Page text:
For the widowed Aisha (Samantha Morton) grief itself has become the driving force, rather than the reaction; with her family caught in an enervating circle of misery where the sheer exhaustion of getting through the day prevents them from escaping.
It needs a huge catalyst to kick them off the repetitive cycle onto a different path so they can finally move forward.
This is the first film from photographer Tom Beard, and though it is at times unutterably sad, it’s beautifully made with superb performances that get to the heart of each character’s pain, and the strategies they use to hide from it.
Aisha’s days are spent in bed, with maybe an hour on the sofa in the evening. Son Troy (Badger Skelton) is excluded from school. He looks about 8 but spends his days out alone, on his bike and fishing. He’s angry and lost but always throws the fish back in when he’s caught them.
Violet (Emilia Jones) is already mothering her mother, except at the very start of the film where on the last day of school before their exams she and her friends indulge in that time-honoured tradition of writing all over each other’s school shirts. It’s a last touch of childhood for her, and the end of her safety net.
She’s not just looking after her mum though, and has taken on too much, trying to manage the little things that don’t really matter. When Troy comes in soaking wet from a thunderstorm she berates him for treading water through the house when that’s the least of their worries.
Aisha’s long curly hair is a wall to hide behind and her fluffy dressing gown a physical comfort as she huddles on the sofa, clutching it round her. At night she sobs – not acceptable crying but those guttural sounds like a wounded animal. The doctor gives her pills to postpone when anyone will actually have to tackle her grief; Vi rages at not being told. Morton is extraordinary, Aisha’s mental pain emerging in physical ways, but it seeps around them all rather than draining away.
It’s Vi who needles her mum into taking them down to their dad’s caravan for the weekend, which has been lying empty since his death. Her mum has to get dressed though packing is almost beyond her as she stares blank-faced at her empty suitcase.
Down at the coast it’s windswept and cold, the embodiment of a hoped-for “change of scene” being a good thing even when it’s rainy and the waves are lashing the pebbly beach, if it can nudge Aisha out of her sadness or simply give them a breathing space away from the same four walls.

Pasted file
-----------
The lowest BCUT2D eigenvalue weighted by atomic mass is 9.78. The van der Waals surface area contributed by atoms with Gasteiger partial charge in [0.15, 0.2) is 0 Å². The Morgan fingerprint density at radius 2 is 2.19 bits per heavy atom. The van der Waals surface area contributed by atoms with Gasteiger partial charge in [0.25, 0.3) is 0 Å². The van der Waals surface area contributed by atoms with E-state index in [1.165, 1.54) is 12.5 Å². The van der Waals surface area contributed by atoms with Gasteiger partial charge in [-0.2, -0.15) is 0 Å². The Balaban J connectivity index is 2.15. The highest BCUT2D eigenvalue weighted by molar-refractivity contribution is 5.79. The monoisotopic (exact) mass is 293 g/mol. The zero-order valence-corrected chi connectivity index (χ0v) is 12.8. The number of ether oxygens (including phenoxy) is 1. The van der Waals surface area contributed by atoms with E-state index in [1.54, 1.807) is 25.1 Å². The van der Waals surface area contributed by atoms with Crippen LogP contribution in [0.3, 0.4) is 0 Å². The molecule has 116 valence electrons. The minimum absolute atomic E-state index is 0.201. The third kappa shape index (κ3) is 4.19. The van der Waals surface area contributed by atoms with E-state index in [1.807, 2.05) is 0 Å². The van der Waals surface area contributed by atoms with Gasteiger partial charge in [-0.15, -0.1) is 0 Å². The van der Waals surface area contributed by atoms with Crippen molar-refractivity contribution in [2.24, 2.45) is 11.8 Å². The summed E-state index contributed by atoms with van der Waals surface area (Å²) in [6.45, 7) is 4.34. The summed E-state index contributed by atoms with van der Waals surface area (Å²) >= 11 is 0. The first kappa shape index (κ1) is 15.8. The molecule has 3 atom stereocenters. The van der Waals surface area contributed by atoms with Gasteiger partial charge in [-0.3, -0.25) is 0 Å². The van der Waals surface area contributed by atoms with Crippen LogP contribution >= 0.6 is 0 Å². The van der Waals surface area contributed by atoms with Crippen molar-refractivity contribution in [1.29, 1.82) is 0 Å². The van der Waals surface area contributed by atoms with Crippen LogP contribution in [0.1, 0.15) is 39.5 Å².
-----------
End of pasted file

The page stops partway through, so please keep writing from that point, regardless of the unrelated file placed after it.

The place is almost deserted, the games room bleak with its pool table and stack of tatty games in a corner. The only people around are manager Lias (Daniel Mays), his sister Lillah (Billie Piper) and Lillah’s daughter Miranda (Bella Ramsey), who is about 12.
Lillah has trouble with Miranda’s dad, having shrieky phone calls as she wanders the caravan park, drinking red wine and smoking, and then arguing with her brother about his own absent kid. (At least she and Aisha are with their children.) Piper is superb as the highly strung Lillah, keeping busy with her tangled relationships as an avoidance tactic. She’s the kind of mother who wants to do better but has already left it too late, so makes up for it by giving advice to other people in the sort of performance parenting where your own offspring don’t even need to be there. “You can’t keep ’em on a leash. Kids need to make mistakes, that’s what makes them stronger” says Lillah, who doesn’t know where her daughter is.
Miranda is utterly lost but every cry for help is drenched in such lip-curling contempt and unfocussed rage that the adults who should help her don’t and can’t. Despite Aisha’s night-time sobbing it’s Miranda who is the wounded animal. She and Troy strike up a friendship, two lost souls. It’s a incredible performance from Bella Ramsey, a character transformed into an embodiment of pain – in a film crammed with excellent performances, she blazes.
Violet at least gets to be a teenager again, she thinks, as safety in numbers mean she can stop being mum to everyone plus her mum. There’s a scene where she, Troy and Miranda are dropped off by Lias at a funfair in the local town. Violet is on one of those rides that holds you against the inside of a spinning circle. She starts off looking scared but enjoying it, at last a thrill but with a literal safety barrier, just how teenagers should experience the world. Soon though she’s becoming increasingly scared and out of control but can’t get off until it finishes.
And anyway, everyone has become so reliant on Violet that it becomes impossible for her to relinquish responsibility even if she wants to (Emilia Jones is very good; Vi is out of her depth as a mother figure, as are all the actual mums in the film).
When disaster strikes it’s horrifying but not really unexpected.
Two For Joy is noisy: the loud sea and the thunderstorm and the shouting. Sometimes it sounds natural and at other times like a drumbeat in their heads. Grief is noisy, that’s one of the reasons it can be so hard to escape it.
The two homes – Aisha’s estate and Lias’s coastal caravan park – are equally bleak. They aren’t shot with the washed-out beauty you sometimes get in this country. There’s none of the bracing cold and wind that makes a freezing day at the seaside actually a good thing.
The lights are always chillingly bright, with little warmth; whether Aisha’s home, clean but sparse, or the brash colours of the town’s arcades swapping to the weird lights of a drug trip as stolen prescription meds take effect, and Miranda’s flashing-lights necklace.
This is an often melancholic film, though a hugely affecting and very realistic one – whose characters, when they find they can move themselves forwards, do so tiny steps.
Watch the trailer for Two For Joy: